Caveats of the Bureau of Labor Statistics' Monthly Employment Situation/Jobs Reports

While the U.S. Bureau of Labor Statistics' monthly jobs reports shed light on the health of the economy, there are other key factors to consider.


The U.S. economy is firing on all cylinders, with promising job growth and near all-time-low unemployment rates. This good news has been delivered in a steady stream of Bureau of Labor Statistics (BLS) monthly reports that provide a helpful snapshot of the economy and labor market. (We happen to provide convenient, geo-specific summaries of those monthly reports right here.)

However, if you want a more holistic understanding of America's employment picture, it's best to look beyond the BLS reports—or at least deeper within the reports.

A range of factors support the overall economic positivity, but there are also some key considerations that provide context—and at times, even warning signs—that, while encouraging, it's not quite all rainbows and butterflies. Here's a deeper dive into some of those key considerations that illustrate the whole story.

Mediocre Wage Growth

It seems logical that a hot job market should translate to higher wages for workers across hierarchies. Yet, the ripple effect to compensation has been slow. Fortunately, the BLS offered a sign that pay is trickling up. In August 2018, the average hourly earnings “of all employees on private nonfarm payrolls” was $27.23. This August, it was $28.11.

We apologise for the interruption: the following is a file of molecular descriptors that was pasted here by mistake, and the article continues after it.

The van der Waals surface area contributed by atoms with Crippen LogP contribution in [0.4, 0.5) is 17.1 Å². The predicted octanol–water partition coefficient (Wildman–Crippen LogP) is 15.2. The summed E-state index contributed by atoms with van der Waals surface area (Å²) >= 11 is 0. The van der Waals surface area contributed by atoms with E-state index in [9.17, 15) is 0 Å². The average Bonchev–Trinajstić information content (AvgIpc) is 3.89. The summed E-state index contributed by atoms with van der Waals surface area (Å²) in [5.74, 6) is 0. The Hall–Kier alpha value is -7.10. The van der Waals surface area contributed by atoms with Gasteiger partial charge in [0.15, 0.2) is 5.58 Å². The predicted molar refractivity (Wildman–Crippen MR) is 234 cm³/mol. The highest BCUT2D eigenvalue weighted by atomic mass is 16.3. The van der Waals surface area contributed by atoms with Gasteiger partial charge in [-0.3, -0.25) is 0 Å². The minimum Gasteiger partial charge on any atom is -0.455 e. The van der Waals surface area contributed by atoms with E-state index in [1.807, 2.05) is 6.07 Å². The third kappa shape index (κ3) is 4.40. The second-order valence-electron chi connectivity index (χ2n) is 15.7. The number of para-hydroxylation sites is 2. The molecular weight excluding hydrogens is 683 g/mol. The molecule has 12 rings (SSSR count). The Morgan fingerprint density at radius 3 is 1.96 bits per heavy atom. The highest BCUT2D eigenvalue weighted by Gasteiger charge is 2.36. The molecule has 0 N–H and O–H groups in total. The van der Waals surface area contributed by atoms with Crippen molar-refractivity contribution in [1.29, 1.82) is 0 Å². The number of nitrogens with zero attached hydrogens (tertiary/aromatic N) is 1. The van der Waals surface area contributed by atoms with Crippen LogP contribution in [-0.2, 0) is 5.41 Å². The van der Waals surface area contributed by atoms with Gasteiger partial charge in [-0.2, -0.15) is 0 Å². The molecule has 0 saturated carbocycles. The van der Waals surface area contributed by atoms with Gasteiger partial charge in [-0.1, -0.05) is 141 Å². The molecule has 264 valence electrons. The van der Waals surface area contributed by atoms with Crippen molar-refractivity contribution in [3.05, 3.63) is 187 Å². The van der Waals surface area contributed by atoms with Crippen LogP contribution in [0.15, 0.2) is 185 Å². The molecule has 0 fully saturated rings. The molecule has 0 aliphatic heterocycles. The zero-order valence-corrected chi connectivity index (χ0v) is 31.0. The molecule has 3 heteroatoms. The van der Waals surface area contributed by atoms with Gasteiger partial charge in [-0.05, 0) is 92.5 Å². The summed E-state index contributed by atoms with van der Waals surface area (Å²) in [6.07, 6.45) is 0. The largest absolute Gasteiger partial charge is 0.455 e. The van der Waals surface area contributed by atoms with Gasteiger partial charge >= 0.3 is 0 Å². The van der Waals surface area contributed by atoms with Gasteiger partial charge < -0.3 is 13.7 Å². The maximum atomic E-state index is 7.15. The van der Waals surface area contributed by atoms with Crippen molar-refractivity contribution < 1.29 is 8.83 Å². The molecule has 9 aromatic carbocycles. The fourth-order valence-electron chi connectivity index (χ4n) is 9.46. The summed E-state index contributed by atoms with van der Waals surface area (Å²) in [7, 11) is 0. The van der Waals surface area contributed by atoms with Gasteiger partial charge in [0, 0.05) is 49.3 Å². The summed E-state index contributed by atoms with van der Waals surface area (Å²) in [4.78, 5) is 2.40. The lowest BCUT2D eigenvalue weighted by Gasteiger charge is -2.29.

As the federal government weighs upcoming moves to keep the economy healthy—which has included raising interest rates to encourage investment spending—it has expressed concern over the pace of wage growth, especially considering inflation has also increased about 2.0% per year over the last few years. It's worth monitoring how much private and public companies continue to invest in (i.e. pay) their workforces after the Trump administration's corporate tax cut last year.

Questionable Labor Participation Rate

To fully grasp unemployment numbers, it's important to understand the impact of the labor participation rate. In simple terms, the participation rate captures the percentage of people who are eligible for work and are actively engaged in the workforce, whether that be working in some capacity (part-time, full-time, temp or perm) or looking for work. If there is an abrupt, relatively large influx of job-seeking talent—perhaps abandoning retirement, returning from maternity leave, etc.—the unemployment rate can actually briefly rise by a modest amount.

In the wake of the 2008-09 recession, participation rates declined significantly, as some workers simply gave up looking for a new job after months of rejection or zero response. Fast forward to today, and one ominous data point is the essentially flat labor force participation rate of "prime age" American workers (ages 25-54).

At roughly 63%, the labor force participation rate remains far higher than it's been for much of the past decade, but it's still significantly below the 81% mark it hit at the turn of this century. Many economists worry that a low participation rate can further exacerbate a shortage of skilled workers—creating an even tighter labor market.